This research paper has been commissioned by the International Commission on Nuclear Non-proliferation and Disarmament, but reflects the views of the authors and should not be construed as necessarily reflecting the views of the Commission



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International Herald Tribune, 12 March 2008.

53 Squassoni, Nuclear renaissance: is it coming? Should it?, p 5

54 Matthew Fuhrmann. Taking a walk on the supply side: the determinants of civilian nuclear cooperation. Belfer Center for Science and International Affairs 2008: http://belfercenter.ksg.harvard.edu/files/uploads/Fuhrmann_Talking_A_Walk%20on_the_Supply_Side.pdf.

55 Cupitt. Survey on U.S. industry compliance and export controls: executive summary.

56 Goodby. Internationalizing the nuclear fuel cycle, p 10.

57 Ibid., p 10.

58 This problem was noted by Ralph Wirtz of Oerlikon Leybold Vacuum, Hund and Seward, Broadening industry governance to include nonproliferation, p 4.

59 See U.S. Department of Energy. Global Nuclear Energy Partnership: Industry involvement. 2008: http://www.gnep.energy.gov/afciparticipants/industryinvolvement.html.

60 World Nuclear Association. WNA Charter of Ethics. World Nuclear Association 2008: http://www.world-nuclear.org/uploadedFiles/org/about/pdf/WNA%20Charter%20of%20Ethics.pdf.

61 For more on business self-regulation, see Virginia Haufler, Beyond government: business self-regulation in international affairs. Study Group on the role of the Private Sector, 1998.

62 Brian Rappert, Towards a life sciences code: countering the threats from biological weapons. Strengthening the Biological Weapons Convention Briefing Paper, 2005, p 17.

63 Codes of Conduct have become the alternative to a protocol to strengthen the BWC, where the protocol was defeated by industry opposition. Life sciences Codes of Conduct are thus directed at scientists and formulated by the scientific community and its stakeholders, not industry, nor is the regulation of industry behaviour the object of life sciences codes of conduct. See Ibid., pp 3-12.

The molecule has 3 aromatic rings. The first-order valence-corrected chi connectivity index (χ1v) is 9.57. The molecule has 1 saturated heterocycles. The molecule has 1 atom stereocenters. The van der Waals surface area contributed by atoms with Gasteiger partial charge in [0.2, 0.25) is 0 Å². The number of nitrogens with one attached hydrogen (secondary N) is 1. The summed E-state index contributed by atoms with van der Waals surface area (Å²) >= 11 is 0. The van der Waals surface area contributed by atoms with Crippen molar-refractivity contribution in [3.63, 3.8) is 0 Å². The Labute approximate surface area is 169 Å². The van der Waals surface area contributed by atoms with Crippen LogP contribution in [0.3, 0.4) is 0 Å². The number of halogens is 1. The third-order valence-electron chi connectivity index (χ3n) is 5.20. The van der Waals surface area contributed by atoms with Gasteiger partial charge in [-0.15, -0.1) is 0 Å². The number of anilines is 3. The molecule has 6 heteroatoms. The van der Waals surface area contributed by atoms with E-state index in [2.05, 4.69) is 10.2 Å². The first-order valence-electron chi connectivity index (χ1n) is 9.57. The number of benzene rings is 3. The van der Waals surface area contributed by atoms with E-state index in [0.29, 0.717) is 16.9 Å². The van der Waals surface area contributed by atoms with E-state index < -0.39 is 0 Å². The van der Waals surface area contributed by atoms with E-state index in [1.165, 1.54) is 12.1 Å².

64 World Nuclear Association. Sustaining global best practices in uranium mining and processing: principles for managing radiation, health and safety, waste and the environment.

65 World Association of Nuclear Operators. What is WANO?: http://www.wano.org.uk/WANO_Documents/What_is_Wano.asp.

66 Matthew Bunn. Securing the bomb 2008. Project on Managing the Atom, Harvard University, and Nuclear Threat Initiative November 2008: http://www.nti.org/e_research/Securing_the_bomb08.pdf.

67 World Threat Initiative. World Institute for Nuclear Security (WINS) is launched in Vienna: NTI press release. 29 September 2008: http://www.nti.org/c_press/release_WINS_092908.pdf.; World Institute for Nuclear Security. http://www.wins.org.

68 For example, the WNA Charter of Ethics and AUA Stewardship Principles. IAEA Codes of Conduct, such as the Code of Conduct on the Safety and Security of Radioactive Sources and Code of Conduct on the International Transboundary Movement of Radioactive Waste, are directed at IAEA member-states rather than companies.

69 Glenn R. Simpson and Jay Solomon, Fresh clues of Iranian nuclear intrigue. Wall Street Journal, 16 January 2009.

70 Rappert, Towards a life sciences code: countering the threats from biological weapons, p 21.

71 Possible conferences include the World Nuclear Association annual fuel cycle conference or the Institute of Nuclear Materials Management Annual Meeting.

72 Hund and Seward, Broadening industry governance to include nonproliferation, pp 2-3.